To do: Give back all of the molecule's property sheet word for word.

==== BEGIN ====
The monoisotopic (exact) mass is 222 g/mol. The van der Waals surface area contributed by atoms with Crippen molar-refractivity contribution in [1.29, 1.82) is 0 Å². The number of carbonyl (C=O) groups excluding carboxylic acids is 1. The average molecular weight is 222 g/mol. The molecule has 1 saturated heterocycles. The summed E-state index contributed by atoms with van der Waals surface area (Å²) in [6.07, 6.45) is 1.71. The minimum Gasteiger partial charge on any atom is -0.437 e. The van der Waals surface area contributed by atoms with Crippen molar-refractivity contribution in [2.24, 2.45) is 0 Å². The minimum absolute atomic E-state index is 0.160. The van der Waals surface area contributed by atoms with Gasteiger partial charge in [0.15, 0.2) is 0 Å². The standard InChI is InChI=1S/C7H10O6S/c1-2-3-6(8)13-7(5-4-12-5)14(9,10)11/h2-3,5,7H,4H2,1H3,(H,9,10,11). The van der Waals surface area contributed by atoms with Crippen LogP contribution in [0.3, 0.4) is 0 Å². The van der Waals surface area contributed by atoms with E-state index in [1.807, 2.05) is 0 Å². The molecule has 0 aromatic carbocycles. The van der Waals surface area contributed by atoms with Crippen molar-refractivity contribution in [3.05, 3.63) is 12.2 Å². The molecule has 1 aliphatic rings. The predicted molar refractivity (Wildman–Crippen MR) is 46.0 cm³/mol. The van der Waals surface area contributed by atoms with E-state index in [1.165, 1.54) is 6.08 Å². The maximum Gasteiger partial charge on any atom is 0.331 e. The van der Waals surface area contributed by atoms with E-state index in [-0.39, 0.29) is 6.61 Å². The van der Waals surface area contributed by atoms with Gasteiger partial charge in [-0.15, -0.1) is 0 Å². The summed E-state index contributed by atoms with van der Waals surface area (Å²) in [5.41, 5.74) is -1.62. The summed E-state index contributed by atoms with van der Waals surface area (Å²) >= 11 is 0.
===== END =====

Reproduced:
The monoisotopic (exact) mass is 222 g/mol. The van der Waals surface area contributed by atoms with Crippen molar-refractivity contribution in [1.29, 1.82) is 0 Å². The number of carbonyl (C=O) groups excluding carboxylic acids is 1. The average molecular weight is 222 g/mol. The molecule has 1 saturated heterocycles. The summed E-state index contributed by atoms with van der Waals surface area (Å²) in [6.07, 6.45) is 1.71. The minimum Gasteiger partial charge on any atom is -0.437 e. The van der Waals surface area contributed by atoms with Crippen molar-refractivity contribution in [2.24, 2.45) is 0 Å². The minimum absolute atomic E-state index is 0.160. The van der Waals surface area contributed by atoms with Gasteiger partial charge in [0.15, 0.2) is 0 Å². The standard InChI is InChI=1S/C7H10O6S/c1-2-3-6(8)13-7(5-4-12-5)14(9,10)11/h2-3,5,7H,4H2,1H3,(H,9,10,11). The van der Waals surface area contributed by atoms with Crippen LogP contribution in [0.3, 0.4) is 0 Å². The van der Waals surface area contributed by atoms with E-state index in [1.807, 2.05) is 0 Å². The molecule has 0 aromatic carbocycles. The van der Waals surface area contributed by atoms with Crippen molar-refractivity contribution in [3.05, 3.63) is 12.2 Å². The molecule has 1 aliphatic rings. The predicted molar refractivity (Wildman–Crippen MR) is 46.0 cm³/mol. The van der Waals surface area contributed by atoms with E-state index in [1.165, 1.54) is 6.08 Å². The maximum Gasteiger partial charge on any atom is 0.331 e. The van der Waals surface area contributed by atoms with E-state index in [-0.39, 0.29) is 6.61 Å². The van der Waals surface area contributed by atoms with Gasteiger partial charge in [-0.15, -0.1) is 0 Å². The summed E-state index contributed by atoms with van der Waals surface area (Å²) in [5.41, 5.74) is -1.62. The summed E-state index contributed by atoms with van der Waals surface area (Å²) >= 11 is 0.